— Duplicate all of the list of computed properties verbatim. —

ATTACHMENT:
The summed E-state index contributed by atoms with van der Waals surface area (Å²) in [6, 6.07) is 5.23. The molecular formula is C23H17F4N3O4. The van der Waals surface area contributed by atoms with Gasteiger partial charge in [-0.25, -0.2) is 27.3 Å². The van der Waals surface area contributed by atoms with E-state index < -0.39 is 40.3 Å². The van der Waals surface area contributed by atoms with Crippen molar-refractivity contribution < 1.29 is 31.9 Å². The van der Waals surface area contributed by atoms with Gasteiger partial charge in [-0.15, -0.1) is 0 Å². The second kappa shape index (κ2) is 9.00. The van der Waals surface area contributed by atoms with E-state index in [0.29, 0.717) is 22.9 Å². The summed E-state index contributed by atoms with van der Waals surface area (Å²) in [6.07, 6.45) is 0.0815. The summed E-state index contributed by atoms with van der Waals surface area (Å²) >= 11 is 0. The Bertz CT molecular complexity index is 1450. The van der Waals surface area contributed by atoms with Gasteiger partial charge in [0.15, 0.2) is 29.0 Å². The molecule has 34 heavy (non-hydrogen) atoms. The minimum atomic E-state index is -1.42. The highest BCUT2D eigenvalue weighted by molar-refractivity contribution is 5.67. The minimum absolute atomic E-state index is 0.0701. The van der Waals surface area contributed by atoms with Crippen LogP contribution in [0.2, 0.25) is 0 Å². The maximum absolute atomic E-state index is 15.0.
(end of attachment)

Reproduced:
The summed E-state index contributed by atoms with van der Waals surface area (Å²) in [6, 6.07) is 5.23. The molecular formula is C23H17F4N3O4. The van der Waals surface area contributed by atoms with Gasteiger partial charge in [-0.25, -0.2) is 27.3 Å². The van der Waals surface area contributed by atoms with E-state index < -0.39 is 40.3 Å². The van der Waals surface area contributed by atoms with Crippen molar-refractivity contribution < 1.29 is 31.9 Å². The van der Waals surface area contributed by atoms with Gasteiger partial charge in [-0.15, -0.1) is 0 Å². The second kappa shape index (κ2) is 9.00. The van der Waals surface area contributed by atoms with E-state index in [0.29, 0.717) is 22.9 Å². The summed E-state index contributed by atoms with van der Waals surface area (Å²) in [6.07, 6.45) is 0.0815. The summed E-state index contributed by atoms with van der Waals surface area (Å²) >= 11 is 0. The Bertz CT molecular complexity index is 1450. The van der Waals surface area contributed by atoms with Gasteiger partial charge in [0.15, 0.2) is 29.0 Å². The molecule has 34 heavy (non-hydrogen) atoms. The minimum atomic E-state index is -1.42. The highest BCUT2D eigenvalue weighted by molar-refractivity contribution is 5.67. The minimum absolute atomic E-state index is 0.0701. The van der Waals surface area contributed by atoms with Crippen LogP contribution in [0.2, 0.25) is 0 Å². The maximum absolute atomic E-state index is 15.0.